Regular blog visitors will be aware that I have made a number of posts about Donald McCaskill’s crew who were all lost on the 15th April 1943, their Stirling crashing in Nismes Forest, near Regniessart, whilst returning from a raid on Stuttgart.
Guy has been continuing to search for information on the crew and is working in conjunction with the Municipality of Viroinval, in Belgium to gather information to add to the Municipalities commemorations in 2014 of the 100th anniversary of the 1st World War and the 70th anniversary of the end of the Second World War. As I always say regarding this subject and Guy’s efforts, anything that can still discovered about the crew would add to the story of the McCaskill boys within these commemorations.
Guy has recently contacted me with some new information and also a request, regarding his research – Over to Guy;
Sergeant Ernest Desmond COOK (19 years old) was a crew member of the Bomber Short Stirling BF513 of R.A.F. Sqn 75 which was shot down on April 15th, 1943 over Belgium and fell near the hamlet of Regniessart in the Municipality of Viroinval.
The authorities of the Municipality of Viroinval intend to organize in the year 2015 a remembrance of this event to pay tribute to these young men who gave their life to defend our freedom.
So, I would need help to get in touch with members of his family.
You will find below all the elements which I have concerning Ernest COOK.
- His Parents Ernest and Esther Cook lived in Station road, Kintbury.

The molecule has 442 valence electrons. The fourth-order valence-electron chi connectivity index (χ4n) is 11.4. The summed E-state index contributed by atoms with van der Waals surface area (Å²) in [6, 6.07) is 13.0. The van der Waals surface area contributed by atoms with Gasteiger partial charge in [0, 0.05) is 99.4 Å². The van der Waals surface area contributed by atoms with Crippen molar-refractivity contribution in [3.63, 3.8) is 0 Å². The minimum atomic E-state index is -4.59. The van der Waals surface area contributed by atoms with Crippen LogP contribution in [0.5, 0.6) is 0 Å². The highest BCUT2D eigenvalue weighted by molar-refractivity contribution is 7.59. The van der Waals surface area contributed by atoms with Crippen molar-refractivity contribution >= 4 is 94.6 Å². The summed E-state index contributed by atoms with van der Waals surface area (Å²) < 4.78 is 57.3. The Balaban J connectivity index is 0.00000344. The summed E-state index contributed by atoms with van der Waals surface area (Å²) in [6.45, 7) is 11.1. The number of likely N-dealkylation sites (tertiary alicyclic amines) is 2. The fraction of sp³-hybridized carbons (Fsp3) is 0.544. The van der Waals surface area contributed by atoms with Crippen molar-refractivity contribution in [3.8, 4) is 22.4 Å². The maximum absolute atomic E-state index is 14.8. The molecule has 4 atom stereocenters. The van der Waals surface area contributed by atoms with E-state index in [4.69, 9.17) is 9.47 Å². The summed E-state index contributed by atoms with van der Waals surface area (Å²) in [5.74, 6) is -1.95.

- They had another son Gerald Cook who used to live at Mant Close, Wickham Newbury which is about 5km from Kintbury. He passed away on 11th January 2005 but his widow, Hilda COOK, may still live there.
- Gerald and Hilda had a son, Gary, who was born around December 1969. He, I believe to be a landscape gardener and still lives in the area.
I hope that somebody among the blog readers can help me to get in touch with one or several members of Ernest COOK’s family that possibly still survive. I think mainly of the members of the group of contacts in the UK.
Guy has also discovered some new information on Reginald Green, who featured in a previous post about the crew;
Reginald Green was native of Great Easton ( Leicestershire). Born in 1916, he was the oldest member (27 years old) of the crew of the Stirling BF513 and the only one to be married.
Thanks to Margaret Stamp, the reference person of the local history of Reginald’s home Village, which has invested in the researches and is a part of our group of contact.
Thanks also to Keith Sandars living in Medbourne (Leicestershire).
Keith was the first contact on site which allowed in particular to find Carol Anholm, the daughter of Edna Searcy who had married in first marriage Reginald Green on April 26th, 1941.
Carol Anholm provided us with photos and documents which present a big value for us. Furthermore, the close relations, the family but also the inhabitants of Medbourne showed a lot of interest for the current researches as well as for the commemorative ceremony which will be organized to Viroinval on May 8th, 2015.
Edna, who had married Reginald Green in 1941, wrote a very moving poem after the tragic death of Reginald in operations on April 15th, 1943. In fact, Edna and Reginald were separated from the day after their marriage and have gotten together only during a permission of 15 days before his departure for Newmarket.